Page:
All about the US election system
Published on October 28, 2020 / Updated on January 10, 2024
Wondering how the US election system works? We’ve got a complete overview here, as well as an update on the November 2020 presidential election.
There are actually two elections that determine who becomes president of the US: primary and general. Here is how these work:
The primary election typically takes place anywhere between February and August depending on the state and their voting requirements. There are two types of votes: the citizens and political parties. Both votes decide which candidate will be the head of the party to run for President in the general election in November.
The general elections are held on November 3 every 4 years and decide between two candidates who will become the President and the Vice President. Both candidates typically run together as a pair. When people go to vote, their votes are counted for a group of people known as “electors”. Although some states have exceptions, if the majority of people vote for one candidate, then that candidate also receives all the electoral votes for that particular state.
These electors are a part of the “electoral college”, which is composed of representatives from each state in proportion to the state’s population. There are also electors based on their state’s representation in congress, with a grand total of 538 electors. Each electoral votes once for the general election and the candidate with the higher number of votes becomes president. The new President and Vice President are then inaugurated in January.
As opposed to many other countries: the US uses a largely two-party system split between the Democrats and Republicans. There are also independent parties for a wide array of political backgrounds, but for Presidential elections these two parties tend to dominate most of the votes.
Despite their modern perception as having left-wing beliefs, the origins of the Democrats began quite differently (formerly known as Democratic-Republicans). The oldest existing political party in the US, they originally supported slavery during the 1800s and were popular among the Southern states. In the 20th century, a massive shift changed their beliefs to support minorities, women’s rights, environmental protection, and social security.
Republicans are a newer party (in US terms) that was founded in 1854 as a coalition to oppose slavery and to protect the rights of African-Americans. Nonetheless, today’s Republican party beliefs tend to lean right-wing, in that they are socially conservative, prefer a smaller government, fewer taxes, and less governmental interference with the economy.
Understanding the differences between these two parties is important to make sense of the US voting system, because in order to vote, you need to register within a specific political party. This party then affects how you are allowed to vote based on where you live.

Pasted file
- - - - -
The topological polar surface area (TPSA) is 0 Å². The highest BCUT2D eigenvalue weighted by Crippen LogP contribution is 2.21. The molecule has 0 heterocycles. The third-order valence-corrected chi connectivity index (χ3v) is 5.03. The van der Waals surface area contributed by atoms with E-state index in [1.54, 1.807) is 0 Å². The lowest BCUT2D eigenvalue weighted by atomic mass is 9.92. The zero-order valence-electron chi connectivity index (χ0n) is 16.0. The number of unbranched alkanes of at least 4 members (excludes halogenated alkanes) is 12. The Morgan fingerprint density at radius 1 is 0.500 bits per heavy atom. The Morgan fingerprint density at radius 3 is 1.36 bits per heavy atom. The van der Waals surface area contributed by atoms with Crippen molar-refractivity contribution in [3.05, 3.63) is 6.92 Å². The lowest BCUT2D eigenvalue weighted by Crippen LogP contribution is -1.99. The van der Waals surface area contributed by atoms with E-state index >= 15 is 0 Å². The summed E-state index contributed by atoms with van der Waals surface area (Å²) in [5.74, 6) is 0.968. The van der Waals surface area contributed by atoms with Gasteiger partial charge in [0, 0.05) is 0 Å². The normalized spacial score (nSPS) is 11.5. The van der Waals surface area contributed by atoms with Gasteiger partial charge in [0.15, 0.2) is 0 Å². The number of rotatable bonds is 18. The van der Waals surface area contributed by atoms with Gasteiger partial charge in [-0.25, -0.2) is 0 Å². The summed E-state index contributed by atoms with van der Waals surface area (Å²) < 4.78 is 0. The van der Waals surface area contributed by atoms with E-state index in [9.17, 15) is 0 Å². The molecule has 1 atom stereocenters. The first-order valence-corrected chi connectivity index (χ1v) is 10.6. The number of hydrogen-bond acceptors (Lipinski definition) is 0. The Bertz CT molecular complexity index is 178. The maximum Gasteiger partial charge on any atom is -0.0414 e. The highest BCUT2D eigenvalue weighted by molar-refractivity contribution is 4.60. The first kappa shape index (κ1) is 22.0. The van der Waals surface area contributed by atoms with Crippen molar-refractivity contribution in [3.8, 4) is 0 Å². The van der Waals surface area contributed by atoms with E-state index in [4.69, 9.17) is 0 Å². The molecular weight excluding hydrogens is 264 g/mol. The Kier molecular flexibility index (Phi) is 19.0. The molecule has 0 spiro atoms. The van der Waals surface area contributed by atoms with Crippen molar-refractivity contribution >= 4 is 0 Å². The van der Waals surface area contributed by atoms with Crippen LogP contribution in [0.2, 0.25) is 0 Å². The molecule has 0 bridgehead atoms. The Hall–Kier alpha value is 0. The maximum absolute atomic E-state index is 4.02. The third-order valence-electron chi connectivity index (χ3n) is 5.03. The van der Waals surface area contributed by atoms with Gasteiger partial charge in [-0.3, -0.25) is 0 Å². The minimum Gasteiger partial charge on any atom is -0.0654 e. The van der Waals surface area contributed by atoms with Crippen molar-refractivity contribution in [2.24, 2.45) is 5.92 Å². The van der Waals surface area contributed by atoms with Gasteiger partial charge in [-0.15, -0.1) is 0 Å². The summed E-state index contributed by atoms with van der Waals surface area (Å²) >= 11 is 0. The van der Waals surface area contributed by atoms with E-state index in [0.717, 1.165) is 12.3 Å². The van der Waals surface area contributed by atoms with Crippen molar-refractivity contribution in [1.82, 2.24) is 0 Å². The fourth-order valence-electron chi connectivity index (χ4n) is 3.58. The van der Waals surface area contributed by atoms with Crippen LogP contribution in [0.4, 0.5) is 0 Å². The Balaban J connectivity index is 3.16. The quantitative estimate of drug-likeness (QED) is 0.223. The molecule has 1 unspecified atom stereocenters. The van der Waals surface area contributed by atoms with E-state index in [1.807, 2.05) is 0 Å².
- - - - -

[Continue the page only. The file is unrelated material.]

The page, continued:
Each state has its own laws regarding how voting takes place (such as is the case with everything cultural as well). While some states do allow open voting (people are allowed to vote for the party of their choice), other states have closed voting (people can only vote for the party they’re registered with). Your party register is not a one-time, permanent thing and you can change in the future. The important part is that you need to update this in order to make casting your vote the most relevant for your political views.
In addition, there are other laws regarding how you cast your vote. Some states have enabled email voting, while others still require going to a polling station. However, with the recent developments with COVID-19, this year’s election will have drastically different voting regulations that are still under discussion. It’s always important to check your local governmental website to understand their specific voting regulations.
There is a third option that has become available as well known as absentee voting, meaning that you vote without physically being there at a polling station. This type of voting has been highly useful for Americans who live overseas, and is now an additional voting option during COVID-19.
Votes are counted by creating memory cards with information from scanned ballots. No matter whether you vote electronically, in person, or by mail, you need to sign the same voting documents. These documents are then gathered together at polling stations across the country. Once the votes are tallied, they go to the Secretary of State’s Office who publishes the official results on their website. After this, the electoral college casts its votes, and then the winner is publicly released.
COVID-19 has changed the entirety of the US electoral system. In an effort to lessen the spread of the virus, the current President Donald Trump created an initiative to delay the elections. The initiative has not gone through and the November 3rd 2020 elections will take place as usual. As per the voting results from the primary elections, the top candidate for the Democrats is Joe Biden, while the top candidate for the Republicans is Donald Trump.
From now until November, each candidate will spend immense efforts in their campaigns. As of today (September 15th), Biden has taken the lead according to initial voting tallies. But there is still room for Trump to make progress in the meantime. It’s also important to not to discount the votes of the electoral college, which can reverse the decision of the popular vote (votes by citizens), as was the case in the previous election with Trump vs. Clinton.
Due to the immense pressure on the voting systems to become digitised, yet still safe from hacks, counting votes will be more complex than ever before. We normally hear the results one day after the final votes are submitted, however this year it make take longer.